Out In The Open

Her ancestors were slaves. His were slave traders. They took a road trip to 'confront that history'

Sharon Morgan is the descendant of slaves. Tom DeWolf is the descendant of the largest slave-trading dynasty in U.S. history. Together, they took a road trip to significant sites in each of their family's pasts to better understand how the legacy of slavery has affected them.

The unlikely pair drove more than 9,000 kilometres in 30 days by following a map based on family genealogy

Tom DeWolf and Sharon Morgan met in 2008 through Coming to the Table, a non-profit organization founded by the descendants of both slaveholders and enslaved people. (Submitted by Sharon Morgan)

This story was originally published on May 10, 2019.

Sharon Morgan sobbed while clutching the steering wheel of her parked car as Tom DeWolf sat quietly in the passenger seat.

They'd just driven across the Edmund Pettus Bridge in Alabama when Morgan was overcome with sadness and anger toward the man beside her.

"What are you thinking right now?" DeWolf asked Morgan.

"I'd really like to kill you," she said.

Morgan, a black woman from Chicago's South Side, is a descendant of slaves. DeWolf, a white man from central Oregon, is a descendant of the largest slave trading dynasty in U.S. history.

The unlikely pair were on a road trip together.

A healing process

Morgan and DeWolf stop for reflection at the International Reconciliation Memorial in Richmond, Va. (Submitted by Sharon Morgan)

Morgan and DeWolf met in 2008 through an organization called Coming to the Table ー a non-profit aimed at working to "heal from the racial wounds of the past, from slavery, and the many forms of racism it spawned."

At first, Morgan didn't like DeWolf at all.

"Tom DeWolf is like the portrait of white men. He's got blond hair, blue eyes, pasty skin, and is very intense," she said.

But as part of a workshop designed to spark the healing process, they agreed to embark on a 30-day, 9,650-kilometre road trip together. They mapped out a route based on their families' genealogies.

While on the road, they visited historically significant landmarks, including the location where a young man was lynched in 1954, an antebellum home in Mississippi and a sharecroppers farm in Louisiana.

'They knew the horror they were committing'

Morgan embarked on a journey to discover more about her ancestral roots in slavery. In this photo of relatives are Tommie Joe Leslie (left), Mama Rhody Leslie (middle), and Frank Leslie (right), in 1940s Chicago. All of them migrated from Alabama, where Leslie was enslaved. (Submitted by Sharon Morgan)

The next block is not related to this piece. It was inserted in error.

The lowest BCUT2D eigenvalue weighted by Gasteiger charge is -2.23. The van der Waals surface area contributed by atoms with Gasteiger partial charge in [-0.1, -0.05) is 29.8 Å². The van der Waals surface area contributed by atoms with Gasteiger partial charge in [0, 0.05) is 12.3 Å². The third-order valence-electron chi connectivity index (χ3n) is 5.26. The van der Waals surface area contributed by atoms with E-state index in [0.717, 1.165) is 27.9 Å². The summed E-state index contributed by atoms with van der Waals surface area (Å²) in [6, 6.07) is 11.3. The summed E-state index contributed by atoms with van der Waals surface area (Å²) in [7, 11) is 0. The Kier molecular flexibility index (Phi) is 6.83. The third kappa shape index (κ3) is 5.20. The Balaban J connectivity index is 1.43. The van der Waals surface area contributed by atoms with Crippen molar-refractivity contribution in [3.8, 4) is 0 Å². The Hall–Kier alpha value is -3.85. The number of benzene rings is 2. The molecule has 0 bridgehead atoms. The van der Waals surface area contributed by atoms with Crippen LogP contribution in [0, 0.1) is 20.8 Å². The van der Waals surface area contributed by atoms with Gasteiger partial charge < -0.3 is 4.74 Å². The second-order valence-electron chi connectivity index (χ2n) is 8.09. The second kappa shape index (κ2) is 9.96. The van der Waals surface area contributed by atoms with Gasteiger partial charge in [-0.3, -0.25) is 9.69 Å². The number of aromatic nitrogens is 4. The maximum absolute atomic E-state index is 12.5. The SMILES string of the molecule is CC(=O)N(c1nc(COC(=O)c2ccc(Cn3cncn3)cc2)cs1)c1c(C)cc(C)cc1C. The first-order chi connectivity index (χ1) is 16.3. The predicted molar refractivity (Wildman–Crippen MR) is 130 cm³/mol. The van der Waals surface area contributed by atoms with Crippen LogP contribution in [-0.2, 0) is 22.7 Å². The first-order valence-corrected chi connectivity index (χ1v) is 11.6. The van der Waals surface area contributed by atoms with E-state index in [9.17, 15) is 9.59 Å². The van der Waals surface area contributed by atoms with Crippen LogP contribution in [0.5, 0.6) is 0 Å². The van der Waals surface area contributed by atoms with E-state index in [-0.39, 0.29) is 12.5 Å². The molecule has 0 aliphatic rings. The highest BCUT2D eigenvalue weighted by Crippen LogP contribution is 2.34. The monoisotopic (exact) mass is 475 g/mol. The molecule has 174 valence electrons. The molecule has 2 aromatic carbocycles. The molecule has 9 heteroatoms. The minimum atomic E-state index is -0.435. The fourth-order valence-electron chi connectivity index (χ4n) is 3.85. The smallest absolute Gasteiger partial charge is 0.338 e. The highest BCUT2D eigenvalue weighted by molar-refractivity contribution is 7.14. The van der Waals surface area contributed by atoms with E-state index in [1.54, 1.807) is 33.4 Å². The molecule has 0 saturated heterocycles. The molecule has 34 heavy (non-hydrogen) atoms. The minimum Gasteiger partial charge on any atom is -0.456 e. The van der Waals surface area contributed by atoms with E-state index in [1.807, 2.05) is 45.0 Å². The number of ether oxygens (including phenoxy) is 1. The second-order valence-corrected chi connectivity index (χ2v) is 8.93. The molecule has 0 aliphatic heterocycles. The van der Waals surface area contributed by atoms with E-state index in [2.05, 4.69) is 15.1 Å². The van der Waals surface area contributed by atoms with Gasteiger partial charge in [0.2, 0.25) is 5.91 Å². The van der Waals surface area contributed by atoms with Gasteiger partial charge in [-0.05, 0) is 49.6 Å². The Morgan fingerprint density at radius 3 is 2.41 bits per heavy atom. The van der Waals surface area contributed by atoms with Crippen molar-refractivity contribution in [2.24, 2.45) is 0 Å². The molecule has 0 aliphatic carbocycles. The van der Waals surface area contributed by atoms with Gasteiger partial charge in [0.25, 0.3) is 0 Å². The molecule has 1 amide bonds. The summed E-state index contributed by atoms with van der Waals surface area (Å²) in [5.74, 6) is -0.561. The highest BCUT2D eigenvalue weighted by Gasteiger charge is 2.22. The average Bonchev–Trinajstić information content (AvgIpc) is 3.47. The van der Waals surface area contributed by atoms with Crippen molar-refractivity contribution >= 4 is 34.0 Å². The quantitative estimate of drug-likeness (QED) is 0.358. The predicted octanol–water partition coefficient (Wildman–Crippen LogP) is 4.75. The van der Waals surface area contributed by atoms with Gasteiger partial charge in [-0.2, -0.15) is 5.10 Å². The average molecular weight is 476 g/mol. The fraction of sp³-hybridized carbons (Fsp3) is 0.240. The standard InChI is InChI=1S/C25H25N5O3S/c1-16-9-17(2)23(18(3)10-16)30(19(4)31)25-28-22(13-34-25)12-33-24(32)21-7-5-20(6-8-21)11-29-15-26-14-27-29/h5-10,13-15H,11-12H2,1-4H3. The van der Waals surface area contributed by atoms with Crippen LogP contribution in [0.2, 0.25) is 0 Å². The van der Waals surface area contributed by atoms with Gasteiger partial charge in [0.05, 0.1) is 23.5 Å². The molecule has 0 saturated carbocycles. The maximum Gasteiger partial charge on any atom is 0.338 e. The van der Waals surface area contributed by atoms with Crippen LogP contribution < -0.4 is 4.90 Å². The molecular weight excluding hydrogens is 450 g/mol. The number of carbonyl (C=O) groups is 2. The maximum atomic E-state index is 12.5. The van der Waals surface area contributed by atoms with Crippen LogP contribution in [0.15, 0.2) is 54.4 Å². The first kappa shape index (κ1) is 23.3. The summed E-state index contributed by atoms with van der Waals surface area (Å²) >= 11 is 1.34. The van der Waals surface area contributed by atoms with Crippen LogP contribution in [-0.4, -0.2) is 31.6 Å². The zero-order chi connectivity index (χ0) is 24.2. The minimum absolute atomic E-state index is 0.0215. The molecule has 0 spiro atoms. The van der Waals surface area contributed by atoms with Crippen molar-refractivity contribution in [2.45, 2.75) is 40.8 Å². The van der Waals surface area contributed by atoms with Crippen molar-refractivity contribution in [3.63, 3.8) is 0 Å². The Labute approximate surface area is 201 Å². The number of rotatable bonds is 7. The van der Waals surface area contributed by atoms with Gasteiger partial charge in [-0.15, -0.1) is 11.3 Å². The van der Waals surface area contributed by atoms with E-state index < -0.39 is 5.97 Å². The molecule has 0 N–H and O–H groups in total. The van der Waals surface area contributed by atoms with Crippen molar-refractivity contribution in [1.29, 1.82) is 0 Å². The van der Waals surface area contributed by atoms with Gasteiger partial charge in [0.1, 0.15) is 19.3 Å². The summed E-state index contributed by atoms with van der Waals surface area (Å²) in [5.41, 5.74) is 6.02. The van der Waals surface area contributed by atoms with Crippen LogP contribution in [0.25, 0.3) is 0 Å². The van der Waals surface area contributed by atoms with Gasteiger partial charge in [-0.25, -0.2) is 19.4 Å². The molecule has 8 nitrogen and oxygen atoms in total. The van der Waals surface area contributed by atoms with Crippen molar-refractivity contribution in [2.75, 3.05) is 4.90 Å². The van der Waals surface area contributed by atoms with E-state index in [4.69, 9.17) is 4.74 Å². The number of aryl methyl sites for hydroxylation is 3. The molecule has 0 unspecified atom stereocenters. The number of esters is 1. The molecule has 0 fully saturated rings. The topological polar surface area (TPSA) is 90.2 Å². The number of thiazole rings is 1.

DeWolf's journey in understanding the pain that his family had inflicted onto generations of African Americans started long before meeting Morgan. In 2001, he took a trip to West Africa with other DeWolf descendants to retrace the places that his family did business.

He stood in castle dungeons, where enslaved people were held before being shipped off to the United States. Sitting in the exact same spot that slaves had sat in was a profound experience for DeWolf.

He says before that moment, he felt quite removed and detached from his ancestors' role in the slave trade.

"It became crystal clear to me that they knew what they were doing, and they were doing it for their financial benefit, at the expense of African people. They knew the horror they were committing, and they did it anyway," DeWolf recognized.

'Bloody Sunday'

In 2007, Morgan founded Our Black Ancestry Foundation, a non-profit organization dedicated to providing resources for African American genealogical research. (Submitted by Sharon Morgan)

On the road trip, history truly hit home when the pair crossed the Edmund Pettus Bridge in Selma, Ala., the site of "Bloody Sunday" ー a key moment during the civil rights movement when Alabama state troopers attacked hundreds of peaceful protesters with billy clubs in March of 1965.

"My ancestors were enslaved right down the road from there," she said. "It's such a rush of emotion because you have connected this history."

In that moment, Morgan says that DeWolf represented every white person that enslaved, lynched, sharecropped, and beat her family.

"There is this overflow of emotion and you don't know what to do with it. But if you go through this process, if you confront that history, and you let it be painful, then you can move past it," she said of the road trip.

'We need to do this work together'

DeWolf and Morgan enjoy lunch in Selma, Ala., before crossing the historic Edmund Pettus Bridge, the site of 'Bloody Sunday.' (Submitted by Sharon Morgan)

Over the years, DeWolf has learned that sitting in feelings of guilt for his family's past is not useful. Instead, he believes in focusing on working toward a better future.

"When we're going to understand trauma and its impact, and look to repair centuries-old wounds, and present day wounds, we need to do it with a clear mind and an open heart. We need to do this work together," he said.

Morgan hopes to pass along what she's experienced to her two grandchildren, and use her family's story of trauma as a source of inspiration.

"I want them to know that our ancestors were enslaved, and they suffered incredible, inhumane things in their lifetimes. But they were resilient enough to endure, so that we could be here today," she said. "And now, our responsibility is to stand on their shoulders, and make the world a better place."

This story appears in the Out in the Open episode, "Legacy Projects".